I work with a lot of Star Wars fans. I’m telling you this because a few days ago, I started seeing Star Wars-related ads all over my search results after checking out a link to the new t-shirt a co-worker just bought. And while I personally have no interest in Star Wars, the internet is trying to be helpful with whatever information it can gather about me. As a consumer, I know that every time I sign in anywhere or even run a simple search, there’s information being collected. From the business perspective, though, how can companies protect personal and sensitive data with the same vigor as they do in utilizing it to make more informed decisions and influence consumer behavior? Concerns over data security have continued to grow as cloud and social technologies become increasingly integrated throughout our personal and work lives. And with more ways than ever for organizations to collect, track, and analyze data, data privacy is a rapidly growing topic of interest. So, as an organization, how do you protect personal and sensitive information in a world where data hoarding is very much a reality? We get to the “how” by first understanding the “what” and “why”. So gathering business requirements is the first step. Depending on where your organization is located and conducts business, and what industry you’re in, you’re likely working with different requirements when it comes to how you work with personal and sensitive information, and how you maintain records. These two questions are great places to start:
- What data regulations is your organization governed by?
- Why do you need to collect and store your data?
While these questions seem to be addressing business managers, CIOs, as well as security and privacy officers, ultimately, they are not the ones managing the data. The responsibility of configuring and maintaining the software you use for storing, managing, and securing your data – in this case SharePoint and Office 365 – as well as setting up and maintaining your information architecture all falls on IT. Since IT doesn’t know what data is important and how specific information needs to be protected, there needs to be a knowledge transfer from business managers, CIOs, and security and privacy officers first before any solution can be implemented. Business managers, security and privacy officers, and IT managers often speak different languages, so in order to automate data classification in the name of ensuring security and privacy, a first critical step is to bridge the gap between information management and data management.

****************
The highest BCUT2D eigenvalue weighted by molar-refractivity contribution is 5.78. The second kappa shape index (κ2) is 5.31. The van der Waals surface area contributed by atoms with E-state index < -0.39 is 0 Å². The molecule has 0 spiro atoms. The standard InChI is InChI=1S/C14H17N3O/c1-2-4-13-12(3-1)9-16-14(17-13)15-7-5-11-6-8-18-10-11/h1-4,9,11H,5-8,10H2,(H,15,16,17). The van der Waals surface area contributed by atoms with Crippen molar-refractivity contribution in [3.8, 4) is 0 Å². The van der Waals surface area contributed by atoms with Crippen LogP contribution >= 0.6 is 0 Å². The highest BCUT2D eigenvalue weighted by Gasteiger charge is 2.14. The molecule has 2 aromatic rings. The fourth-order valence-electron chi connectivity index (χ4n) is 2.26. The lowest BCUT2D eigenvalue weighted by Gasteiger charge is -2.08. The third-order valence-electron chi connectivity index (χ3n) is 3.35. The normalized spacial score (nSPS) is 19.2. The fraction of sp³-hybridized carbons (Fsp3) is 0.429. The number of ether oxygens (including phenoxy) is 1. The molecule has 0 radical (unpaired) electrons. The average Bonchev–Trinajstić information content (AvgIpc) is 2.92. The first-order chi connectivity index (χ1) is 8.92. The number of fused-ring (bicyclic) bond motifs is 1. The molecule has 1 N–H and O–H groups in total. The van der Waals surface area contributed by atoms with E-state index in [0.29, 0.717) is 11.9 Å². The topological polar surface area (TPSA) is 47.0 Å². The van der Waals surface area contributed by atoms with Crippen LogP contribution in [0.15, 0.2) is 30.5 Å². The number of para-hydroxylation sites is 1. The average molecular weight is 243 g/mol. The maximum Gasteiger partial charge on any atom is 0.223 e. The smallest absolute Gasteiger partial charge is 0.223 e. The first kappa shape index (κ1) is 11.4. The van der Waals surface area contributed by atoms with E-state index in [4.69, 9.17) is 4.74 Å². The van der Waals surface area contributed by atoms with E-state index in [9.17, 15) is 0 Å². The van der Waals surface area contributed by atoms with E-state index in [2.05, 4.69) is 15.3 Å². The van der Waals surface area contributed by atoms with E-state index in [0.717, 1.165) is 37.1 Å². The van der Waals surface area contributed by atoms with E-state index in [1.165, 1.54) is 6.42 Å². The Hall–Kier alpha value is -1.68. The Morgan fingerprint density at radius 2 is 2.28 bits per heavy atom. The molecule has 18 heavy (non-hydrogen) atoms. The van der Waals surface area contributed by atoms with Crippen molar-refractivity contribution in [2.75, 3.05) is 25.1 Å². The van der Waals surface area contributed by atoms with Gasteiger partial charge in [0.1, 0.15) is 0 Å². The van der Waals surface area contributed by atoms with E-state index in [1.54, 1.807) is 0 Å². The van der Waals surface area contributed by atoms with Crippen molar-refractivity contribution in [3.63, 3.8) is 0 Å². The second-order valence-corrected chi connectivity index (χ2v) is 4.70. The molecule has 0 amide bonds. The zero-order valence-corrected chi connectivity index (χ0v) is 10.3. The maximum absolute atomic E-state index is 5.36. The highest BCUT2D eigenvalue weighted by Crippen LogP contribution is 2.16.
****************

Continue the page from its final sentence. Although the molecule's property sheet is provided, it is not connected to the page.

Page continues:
Translate From Business to Tech
To know what to classify and how, you need a system to automatically identify and tag information. That way, the system can make and execute intelligent decisions for you. In order for any technology to perform these kinds of tasks, you have to provide information in context that it can understand. Continuing with the previous examples, you can break down those higher level questions to find specific details that can be mapped to aspects of Office 365 and SharePoint that can either be controlled or measured. “What data regulations are you working with?” really means that you need to define:
- What is considered personal and sensitive information? → Risk Type
- Can you store it and where? → Acceptable Locations
- Who should have access? → Acceptable Permissions
- What is the associated cost of a violation? → Risk Level
And “Why do you need to collect and store your data?” means:
- What is the source of this data? → Internal/External
- What is the purpose of this data? → Acceptable levels of risk
- Who claims business ownership? → Responsibility for upkeep and compliance
- Do you have to store it in specific ways? → Records retention policy